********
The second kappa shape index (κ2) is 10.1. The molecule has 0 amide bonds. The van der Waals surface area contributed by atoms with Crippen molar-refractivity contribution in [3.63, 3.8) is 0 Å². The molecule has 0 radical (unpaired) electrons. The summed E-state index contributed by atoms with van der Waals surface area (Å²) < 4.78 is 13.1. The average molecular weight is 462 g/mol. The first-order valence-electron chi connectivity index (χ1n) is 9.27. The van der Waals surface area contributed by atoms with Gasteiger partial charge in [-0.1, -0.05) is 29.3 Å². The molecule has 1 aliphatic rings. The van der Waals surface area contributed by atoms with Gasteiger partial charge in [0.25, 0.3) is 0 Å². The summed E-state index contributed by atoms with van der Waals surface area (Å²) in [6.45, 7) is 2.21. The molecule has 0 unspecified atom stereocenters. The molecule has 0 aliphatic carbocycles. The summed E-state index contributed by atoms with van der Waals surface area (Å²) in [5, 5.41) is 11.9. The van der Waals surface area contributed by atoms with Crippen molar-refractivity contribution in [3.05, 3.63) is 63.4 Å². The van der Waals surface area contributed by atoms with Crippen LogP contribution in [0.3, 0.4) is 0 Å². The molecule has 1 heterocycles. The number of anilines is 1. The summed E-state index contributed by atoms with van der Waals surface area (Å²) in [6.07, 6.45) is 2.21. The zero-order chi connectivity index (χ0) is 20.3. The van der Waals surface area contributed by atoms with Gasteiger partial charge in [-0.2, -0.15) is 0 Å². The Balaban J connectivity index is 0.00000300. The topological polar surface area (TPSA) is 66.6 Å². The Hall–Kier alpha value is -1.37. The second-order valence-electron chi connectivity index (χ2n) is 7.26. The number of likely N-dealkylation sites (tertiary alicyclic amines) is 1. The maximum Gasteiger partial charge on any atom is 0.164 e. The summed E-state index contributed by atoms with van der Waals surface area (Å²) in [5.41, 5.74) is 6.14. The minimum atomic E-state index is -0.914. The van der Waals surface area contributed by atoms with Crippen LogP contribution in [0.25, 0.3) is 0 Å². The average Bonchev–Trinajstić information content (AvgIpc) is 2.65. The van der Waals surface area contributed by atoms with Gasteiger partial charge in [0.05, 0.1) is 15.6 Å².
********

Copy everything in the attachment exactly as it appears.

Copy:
The second kappa shape index (κ2) is 10.1. The molecule has 0 amide bonds. The van der Waals surface area contributed by atoms with Crippen molar-refractivity contribution in [3.63, 3.8) is 0 Å². The molecule has 0 radical (unpaired) electrons. The summed E-state index contributed by atoms with van der Waals surface area (Å²) < 4.78 is 13.1. The average molecular weight is 462 g/mol. The first-order valence-electron chi connectivity index (χ1n) is 9.27. The van der Waals surface area contributed by atoms with Gasteiger partial charge in [-0.1, -0.05) is 29.3 Å². The molecule has 1 aliphatic rings. The van der Waals surface area contributed by atoms with Gasteiger partial charge in [0.25, 0.3) is 0 Å². The summed E-state index contributed by atoms with van der Waals surface area (Å²) in [6.45, 7) is 2.21. The molecule has 0 unspecified atom stereocenters. The molecule has 0 aliphatic carbocycles. The summed E-state index contributed by atoms with van der Waals surface area (Å²) in [5, 5.41) is 11.9. The van der Waals surface area contributed by atoms with Crippen molar-refractivity contribution in [3.05, 3.63) is 63.4 Å². The van der Waals surface area contributed by atoms with Crippen LogP contribution in [0.3, 0.4) is 0 Å². The molecule has 1 heterocycles. The number of anilines is 1. The summed E-state index contributed by atoms with van der Waals surface area (Å²) in [6.07, 6.45) is 2.21. The zero-order chi connectivity index (χ0) is 20.3. The van der Waals surface area contributed by atoms with Gasteiger partial charge in [-0.2, -0.15) is 0 Å². The Balaban J connectivity index is 0.00000300. The topological polar surface area (TPSA) is 66.6 Å². The Hall–Kier alpha value is -1.37. The second-order valence-electron chi connectivity index (χ2n) is 7.26. The number of likely N-dealkylation sites (tertiary alicyclic amines) is 1. The maximum Gasteiger partial charge on any atom is 0.164 e. The summed E-state index contributed by atoms with van der Waals surface area (Å²) in [5.41, 5.74) is 6.14. The minimum atomic E-state index is -0.914. The van der Waals surface area contributed by atoms with Crippen LogP contribution in [0.25, 0.3) is 0 Å². The average Bonchev–Trinajstić information content (AvgIpc) is 2.65. The van der Waals surface area contributed by atoms with Gasteiger partial charge in [0.05, 0.1) is 15.6 Å².